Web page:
After the exciting, spectacular sighting of the nomadic Lions in Masai Mara, we were walking back along the pathway leading to the cottages when I spotted something scuttling away into the bushes that line the pathway.

Rock Hyrax

Soon I realized it was one of the many Rock Hyrax that are found in the Mara Serena property and I photographed it, posing beautifully from the low hanging branch (above). Given that Rock Hyrax use this stoned pathway for their mid day sun bathing, it did not take me long to spot another one.  This time I maintained my distance and quickly took a crouched position as I sat on the pathway. However, this Rock Hyrax seemed a bit more friendly and curious about me (below).

Rock Hyrax

As soon it realized that I meant no harm, it slowly walked onto the rocky ledge giving me the opportunity for a full frame portrait composition (below). Since I was sitting on the pathway, it quickly disappeared from my viewline. I was hoping that it would come back onto the pathway, but it didn’t.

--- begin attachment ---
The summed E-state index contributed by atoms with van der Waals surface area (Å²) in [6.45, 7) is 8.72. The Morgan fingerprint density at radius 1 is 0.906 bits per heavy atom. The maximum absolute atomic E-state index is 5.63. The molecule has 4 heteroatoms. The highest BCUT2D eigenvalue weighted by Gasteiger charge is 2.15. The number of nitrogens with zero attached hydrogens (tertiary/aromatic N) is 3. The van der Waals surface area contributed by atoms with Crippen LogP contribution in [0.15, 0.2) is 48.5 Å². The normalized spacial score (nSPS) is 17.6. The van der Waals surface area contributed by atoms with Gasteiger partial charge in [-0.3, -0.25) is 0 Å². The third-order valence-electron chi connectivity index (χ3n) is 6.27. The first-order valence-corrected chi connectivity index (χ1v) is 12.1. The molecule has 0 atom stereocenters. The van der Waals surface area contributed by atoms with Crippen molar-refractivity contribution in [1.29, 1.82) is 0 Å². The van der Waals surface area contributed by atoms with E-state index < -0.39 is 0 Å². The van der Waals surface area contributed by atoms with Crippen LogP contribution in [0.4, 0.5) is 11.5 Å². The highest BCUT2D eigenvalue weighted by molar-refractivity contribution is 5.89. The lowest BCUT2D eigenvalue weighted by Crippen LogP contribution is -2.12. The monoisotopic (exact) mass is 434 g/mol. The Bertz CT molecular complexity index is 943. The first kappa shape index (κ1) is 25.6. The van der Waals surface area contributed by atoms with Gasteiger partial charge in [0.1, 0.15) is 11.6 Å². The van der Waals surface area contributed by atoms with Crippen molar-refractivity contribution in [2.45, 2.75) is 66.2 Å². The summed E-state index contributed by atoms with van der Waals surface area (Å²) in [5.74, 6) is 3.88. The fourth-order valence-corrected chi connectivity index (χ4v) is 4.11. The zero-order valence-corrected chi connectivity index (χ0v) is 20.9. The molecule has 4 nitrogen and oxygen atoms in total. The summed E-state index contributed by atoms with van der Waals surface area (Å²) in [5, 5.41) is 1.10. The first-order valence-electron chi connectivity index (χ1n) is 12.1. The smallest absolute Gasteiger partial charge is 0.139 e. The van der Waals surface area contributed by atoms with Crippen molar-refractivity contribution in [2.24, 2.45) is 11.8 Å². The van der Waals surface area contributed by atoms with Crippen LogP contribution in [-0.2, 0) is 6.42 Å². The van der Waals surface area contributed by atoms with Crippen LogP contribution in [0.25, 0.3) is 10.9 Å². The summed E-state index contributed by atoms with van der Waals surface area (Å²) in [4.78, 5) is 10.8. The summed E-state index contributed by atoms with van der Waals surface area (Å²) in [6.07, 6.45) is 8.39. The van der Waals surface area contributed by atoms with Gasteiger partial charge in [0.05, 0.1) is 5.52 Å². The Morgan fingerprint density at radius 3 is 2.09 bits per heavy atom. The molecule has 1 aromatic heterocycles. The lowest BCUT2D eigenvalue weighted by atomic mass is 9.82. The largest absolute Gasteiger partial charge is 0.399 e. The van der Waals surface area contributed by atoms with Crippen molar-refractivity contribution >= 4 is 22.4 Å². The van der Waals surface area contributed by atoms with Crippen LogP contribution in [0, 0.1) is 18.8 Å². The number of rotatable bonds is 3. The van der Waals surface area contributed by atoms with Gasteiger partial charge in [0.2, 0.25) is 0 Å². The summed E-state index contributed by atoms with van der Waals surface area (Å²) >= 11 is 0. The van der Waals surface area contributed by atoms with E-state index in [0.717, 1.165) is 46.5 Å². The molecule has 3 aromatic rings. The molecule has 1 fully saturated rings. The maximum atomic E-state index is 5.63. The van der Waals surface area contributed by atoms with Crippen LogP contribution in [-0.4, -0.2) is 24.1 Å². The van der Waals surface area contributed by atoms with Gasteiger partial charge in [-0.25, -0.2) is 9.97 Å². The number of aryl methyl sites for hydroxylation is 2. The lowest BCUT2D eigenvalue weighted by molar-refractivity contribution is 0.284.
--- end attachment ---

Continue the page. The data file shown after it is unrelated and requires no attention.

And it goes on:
Rock Hyrax

Rock Hyrax

After a couple of minutes of waiting I slowly got up to spot it again and to my pleasant surprise, the Rock Hyrax was right there gleefully playing on the rock ledge. It kept rolling over (above & below) from side to side in the mud. At one point it stopped, picked up a small rock in its mouth and I captured that for the feature image (first picture) of this post. Soon it was time to go on the evening safari and I walked back to the cottage to get my camera ready for the oncoming safari into Masai Mara Reserve. The last time we witnessed a playful show by the closest relatives to the tiny Rock Hyrax was in the Indian wilderness.

Rock Hyrax

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